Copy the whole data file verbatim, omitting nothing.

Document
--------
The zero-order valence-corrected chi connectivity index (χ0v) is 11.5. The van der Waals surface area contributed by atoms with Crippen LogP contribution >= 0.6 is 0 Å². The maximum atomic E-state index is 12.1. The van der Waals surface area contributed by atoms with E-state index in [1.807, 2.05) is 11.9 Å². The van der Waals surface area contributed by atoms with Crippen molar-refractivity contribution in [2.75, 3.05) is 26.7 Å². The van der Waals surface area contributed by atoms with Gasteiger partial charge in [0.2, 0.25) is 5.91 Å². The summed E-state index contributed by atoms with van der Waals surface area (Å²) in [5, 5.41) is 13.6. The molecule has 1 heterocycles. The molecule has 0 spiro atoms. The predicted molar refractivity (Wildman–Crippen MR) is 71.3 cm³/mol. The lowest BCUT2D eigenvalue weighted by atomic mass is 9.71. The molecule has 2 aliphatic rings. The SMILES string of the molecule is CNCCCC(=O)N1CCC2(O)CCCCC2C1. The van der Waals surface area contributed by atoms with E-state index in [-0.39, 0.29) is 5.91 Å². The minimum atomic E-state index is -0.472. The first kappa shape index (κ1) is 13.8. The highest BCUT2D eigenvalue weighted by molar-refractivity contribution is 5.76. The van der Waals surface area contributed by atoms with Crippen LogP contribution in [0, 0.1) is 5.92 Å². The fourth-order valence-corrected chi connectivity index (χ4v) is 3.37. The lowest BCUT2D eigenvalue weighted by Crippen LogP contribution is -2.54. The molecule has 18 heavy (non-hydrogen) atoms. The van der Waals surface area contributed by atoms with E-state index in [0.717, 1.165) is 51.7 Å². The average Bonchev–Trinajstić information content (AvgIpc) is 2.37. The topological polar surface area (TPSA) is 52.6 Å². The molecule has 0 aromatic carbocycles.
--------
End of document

The zero-order valence-corrected chi connectivity index (χ0v) is 11.5. The van der Waals surface area contributed by atoms with Crippen LogP contribution >= 0.6 is 0 Å². The maximum atomic E-state index is 12.1. The van der Waals surface area contributed by atoms with E-state index in [1.807, 2.05) is 11.9 Å². The van der Waals surface area contributed by atoms with Crippen molar-refractivity contribution in [2.75, 3.05) is 26.7 Å². The van der Waals surface area contributed by atoms with Gasteiger partial charge in [0.2, 0.25) is 5.91 Å². The summed E-state index contributed by atoms with van der Waals surface area (Å²) in [5, 5.41) is 13.6. The molecule has 1 heterocycles. The molecule has 0 spiro atoms. The predicted molar refractivity (Wildman–Crippen MR) is 71.3 cm³/mol. The lowest BCUT2D eigenvalue weighted by atomic mass is 9.71. The molecule has 2 aliphatic rings. The SMILES string of the molecule is CNCCCC(=O)N1CCC2(O)CCCCC2C1. The van der Waals surface area contributed by atoms with E-state index in [-0.39, 0.29) is 5.91 Å². The minimum atomic E-state index is -0.472. The first kappa shape index (κ1) is 13.8. The highest BCUT2D eigenvalue weighted by molar-refractivity contribution is 5.76. The van der Waals surface area contributed by atoms with Crippen LogP contribution in [0, 0.1) is 5.92 Å². The fourth-order valence-corrected chi connectivity index (χ4v) is 3.37. The lowest BCUT2D eigenvalue weighted by Crippen LogP contribution is -2.54. The molecule has 18 heavy (non-hydrogen) atoms. The van der Waals surface area contributed by atoms with E-state index in [0.717, 1.165) is 51.7 Å². The average Bonchev–Trinajstić information content (AvgIpc) is 2.37. The topological polar surface area (TPSA) is 52.6 Å². The molecule has 0 aromatic carbocycles.